Edited 1 time(s). Last edit at 02/11/2009 04:26PM by sdp.
February 11, 2009 07:21PM
Hmm, my previous post seems not to have been sent correctly. If you would rather avoid the time and cost associated with new valves (ie. machine work, special tools) I have this head here that you could just bolt on in a day. It is off a 325es that ran great, had good compression and did not burn oil. I would let it go for $100 including the valves, springs, retainers, cam, rockers, cam gear, rocker shafts, etc. Everything needed to just bolt it on. If you would rather do this and save yourself some time and money just let me know.
rkj
February 11, 2009 09:48PM
You'll know better what is needed once the heads off, very often the guides crack and take the head with it, and if the pistons are broken through....well...that means you're going deeper.

How did it (timing belt) let go; at idle or at road speeds?

Rick
jh
February 11, 2009 10:38PM
At road speeds, but low. had just started off from a stop. probably 1500ish. Now I'm a little nervous about the job - How do I check the pistons? My mechanic showed me the play in the rockers that indicates bent valves, but what happens if you have to go deeper?

thanks,
jesse
February 11, 2009 10:58PM
At only 1500 I would say you're pistons are probably fine. Take a look, they may have some marks in them, but as long as they don't have holes or really deep gouges you'll be fine. I have seen some incredibly beat up pistons (from timing belt failure) in great running engines; you'd be surprised at how much beating they can take and still function with no sign of it. Obviously it isn't ideal to put it back together that way, but if you start replacing pistons then you are talking complete rebuild with new pistons, rings, bearing and machine work.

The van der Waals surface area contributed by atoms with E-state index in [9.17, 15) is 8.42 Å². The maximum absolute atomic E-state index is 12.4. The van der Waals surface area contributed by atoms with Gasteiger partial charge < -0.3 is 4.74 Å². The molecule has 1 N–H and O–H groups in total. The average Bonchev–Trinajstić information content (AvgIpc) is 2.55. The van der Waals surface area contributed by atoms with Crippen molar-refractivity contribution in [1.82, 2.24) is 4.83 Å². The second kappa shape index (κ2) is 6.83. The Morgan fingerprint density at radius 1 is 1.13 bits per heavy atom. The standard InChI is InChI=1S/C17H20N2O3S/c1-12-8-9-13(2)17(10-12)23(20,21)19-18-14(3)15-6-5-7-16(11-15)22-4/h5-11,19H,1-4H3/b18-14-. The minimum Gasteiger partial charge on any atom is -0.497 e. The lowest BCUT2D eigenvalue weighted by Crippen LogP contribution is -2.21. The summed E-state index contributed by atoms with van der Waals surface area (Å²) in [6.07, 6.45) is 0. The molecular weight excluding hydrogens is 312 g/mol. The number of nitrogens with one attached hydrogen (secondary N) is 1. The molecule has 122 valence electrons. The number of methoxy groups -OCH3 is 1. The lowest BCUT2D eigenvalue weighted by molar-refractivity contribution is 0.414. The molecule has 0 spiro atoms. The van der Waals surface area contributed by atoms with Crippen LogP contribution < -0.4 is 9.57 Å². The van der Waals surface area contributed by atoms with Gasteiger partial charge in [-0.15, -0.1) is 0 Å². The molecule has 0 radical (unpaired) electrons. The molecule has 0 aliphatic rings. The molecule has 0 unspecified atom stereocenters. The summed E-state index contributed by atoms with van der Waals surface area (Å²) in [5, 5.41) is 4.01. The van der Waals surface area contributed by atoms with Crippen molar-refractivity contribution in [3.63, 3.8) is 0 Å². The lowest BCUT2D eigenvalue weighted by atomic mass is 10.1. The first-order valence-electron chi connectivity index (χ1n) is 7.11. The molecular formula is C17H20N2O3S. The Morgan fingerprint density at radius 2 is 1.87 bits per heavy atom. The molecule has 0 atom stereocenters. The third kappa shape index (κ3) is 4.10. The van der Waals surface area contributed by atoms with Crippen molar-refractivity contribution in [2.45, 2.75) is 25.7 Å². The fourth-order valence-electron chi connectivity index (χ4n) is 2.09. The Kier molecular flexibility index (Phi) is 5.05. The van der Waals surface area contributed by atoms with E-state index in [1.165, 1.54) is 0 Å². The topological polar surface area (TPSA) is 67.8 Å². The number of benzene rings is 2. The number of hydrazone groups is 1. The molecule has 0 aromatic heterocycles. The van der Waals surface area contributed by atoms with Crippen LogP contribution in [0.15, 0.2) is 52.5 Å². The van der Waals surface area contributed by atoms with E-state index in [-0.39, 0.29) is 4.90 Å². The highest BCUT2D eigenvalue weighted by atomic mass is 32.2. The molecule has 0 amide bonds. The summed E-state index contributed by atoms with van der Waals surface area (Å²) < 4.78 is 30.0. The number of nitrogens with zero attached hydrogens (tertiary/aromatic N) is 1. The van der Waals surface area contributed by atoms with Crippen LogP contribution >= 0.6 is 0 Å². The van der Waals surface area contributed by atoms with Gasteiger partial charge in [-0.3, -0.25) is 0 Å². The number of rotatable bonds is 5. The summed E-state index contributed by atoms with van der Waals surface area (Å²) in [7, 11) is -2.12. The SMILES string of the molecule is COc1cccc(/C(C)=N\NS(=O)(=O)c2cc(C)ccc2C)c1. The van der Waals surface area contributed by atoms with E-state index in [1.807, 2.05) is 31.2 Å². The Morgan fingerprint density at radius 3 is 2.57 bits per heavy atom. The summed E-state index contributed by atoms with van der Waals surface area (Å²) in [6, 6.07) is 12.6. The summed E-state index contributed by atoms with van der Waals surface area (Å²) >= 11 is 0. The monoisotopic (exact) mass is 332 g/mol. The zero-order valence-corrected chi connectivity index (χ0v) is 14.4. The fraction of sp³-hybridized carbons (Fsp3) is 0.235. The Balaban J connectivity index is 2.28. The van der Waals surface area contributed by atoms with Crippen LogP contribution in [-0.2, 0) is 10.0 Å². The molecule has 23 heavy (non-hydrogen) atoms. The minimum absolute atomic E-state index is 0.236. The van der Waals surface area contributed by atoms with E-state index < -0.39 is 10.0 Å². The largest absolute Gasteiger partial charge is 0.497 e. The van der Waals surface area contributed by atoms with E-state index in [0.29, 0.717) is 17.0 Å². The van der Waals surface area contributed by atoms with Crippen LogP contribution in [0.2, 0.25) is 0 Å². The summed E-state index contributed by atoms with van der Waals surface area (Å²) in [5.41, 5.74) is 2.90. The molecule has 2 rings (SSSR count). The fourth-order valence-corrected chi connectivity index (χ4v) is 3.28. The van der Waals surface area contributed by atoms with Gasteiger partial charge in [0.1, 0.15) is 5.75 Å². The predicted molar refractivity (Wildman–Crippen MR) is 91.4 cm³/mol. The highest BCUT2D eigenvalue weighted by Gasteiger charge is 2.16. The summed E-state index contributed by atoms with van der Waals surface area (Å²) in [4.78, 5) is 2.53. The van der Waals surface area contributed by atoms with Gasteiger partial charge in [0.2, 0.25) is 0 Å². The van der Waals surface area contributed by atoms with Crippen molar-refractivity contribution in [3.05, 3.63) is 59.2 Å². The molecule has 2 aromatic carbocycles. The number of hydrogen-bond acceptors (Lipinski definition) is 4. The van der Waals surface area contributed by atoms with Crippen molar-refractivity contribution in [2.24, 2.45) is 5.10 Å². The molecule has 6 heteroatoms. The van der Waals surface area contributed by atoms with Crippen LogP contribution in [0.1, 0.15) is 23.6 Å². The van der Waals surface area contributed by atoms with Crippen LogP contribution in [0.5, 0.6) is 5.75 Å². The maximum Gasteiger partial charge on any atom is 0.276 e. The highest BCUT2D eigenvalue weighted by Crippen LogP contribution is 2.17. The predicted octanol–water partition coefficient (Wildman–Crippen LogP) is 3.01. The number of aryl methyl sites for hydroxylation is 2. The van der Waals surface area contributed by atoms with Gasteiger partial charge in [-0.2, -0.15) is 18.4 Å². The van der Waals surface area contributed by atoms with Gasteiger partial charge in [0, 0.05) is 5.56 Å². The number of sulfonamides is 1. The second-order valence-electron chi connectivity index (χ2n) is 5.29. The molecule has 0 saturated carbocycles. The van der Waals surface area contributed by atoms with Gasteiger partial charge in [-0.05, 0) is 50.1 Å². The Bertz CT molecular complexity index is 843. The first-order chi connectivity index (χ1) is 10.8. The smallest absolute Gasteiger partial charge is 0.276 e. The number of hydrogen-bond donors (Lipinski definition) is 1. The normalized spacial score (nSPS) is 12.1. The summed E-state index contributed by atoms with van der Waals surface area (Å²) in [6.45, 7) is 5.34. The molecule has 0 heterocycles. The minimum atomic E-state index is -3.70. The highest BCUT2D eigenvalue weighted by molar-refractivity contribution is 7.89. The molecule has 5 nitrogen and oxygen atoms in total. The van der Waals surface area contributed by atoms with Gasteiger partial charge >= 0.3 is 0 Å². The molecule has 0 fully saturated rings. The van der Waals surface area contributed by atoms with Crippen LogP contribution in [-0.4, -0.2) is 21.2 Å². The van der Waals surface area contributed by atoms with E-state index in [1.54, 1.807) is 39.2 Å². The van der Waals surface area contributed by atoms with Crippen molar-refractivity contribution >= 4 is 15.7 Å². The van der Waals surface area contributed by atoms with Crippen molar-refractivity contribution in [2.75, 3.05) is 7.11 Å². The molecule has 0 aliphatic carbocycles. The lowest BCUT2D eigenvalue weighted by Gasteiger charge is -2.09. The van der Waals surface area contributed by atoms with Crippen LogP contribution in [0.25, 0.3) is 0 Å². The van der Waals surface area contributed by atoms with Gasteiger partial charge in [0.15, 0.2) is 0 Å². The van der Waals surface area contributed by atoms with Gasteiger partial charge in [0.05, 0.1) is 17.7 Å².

jh
February 11, 2009 11:01PM
I'm definitely interested in the head - where are you located?
February 11, 2009 11:24PM
I'm near Chicago, but I can box it up and send it out if you would like. PM or email me with your shipping address and I can calculate the shipping for you.
February 12, 2009 08:37AM
$100 for a complete cylinder head is a heck of a good deal. It would almost certainly cost much more than that to buy new valves, potentially new valve guides, and have the valve seats machined, etc.
rkj
February 12, 2009 01:20PM
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Ferdinand
$100 for a complete cylinder head is a heck of a good deal. It would almost certainly cost much more than that to buy new valves, potentially new valve guides, and have the valve seats machined, etc.

Yes, that's an extremely good deal. Too bad you're not around my neck of the woods; I have a 1987 (100k) car with a mint drive train for sale, its a stick too. I'm on the east end of long island new york.

You'll be able to do a visual on the pistons once the head is off so get to it, I give you even money if they're still good.

Cheers and good luck, Rick
jh
February 12, 2009 10:09PM
My Dad is from Queens, right on the Long Island border. Too bad I moved!

Thanks!
rkj
February 13, 2009 02:22PM
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jh
My Dad is from Queens, right on the Long Island border. Too bad I moved!

Thanks!

Too bad, where are you now?
February 13, 2009 02:32PM
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rkj
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jh
My Dad is from Queens, right on the Long Island border. Too bad I moved!

Thanks!

Too bad, where are you now?

Looks like he's in LA grinning smiley
rkj
February 13, 2009 11:55PM
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Archeo-peteriX
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rkj
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jh
My Dad is from Queens, right on the Long Island border. Too bad I moved!

Thanks!

Too bad, where are you now?

Looks like he's in LA grinning smiley

Oh, never mind then B)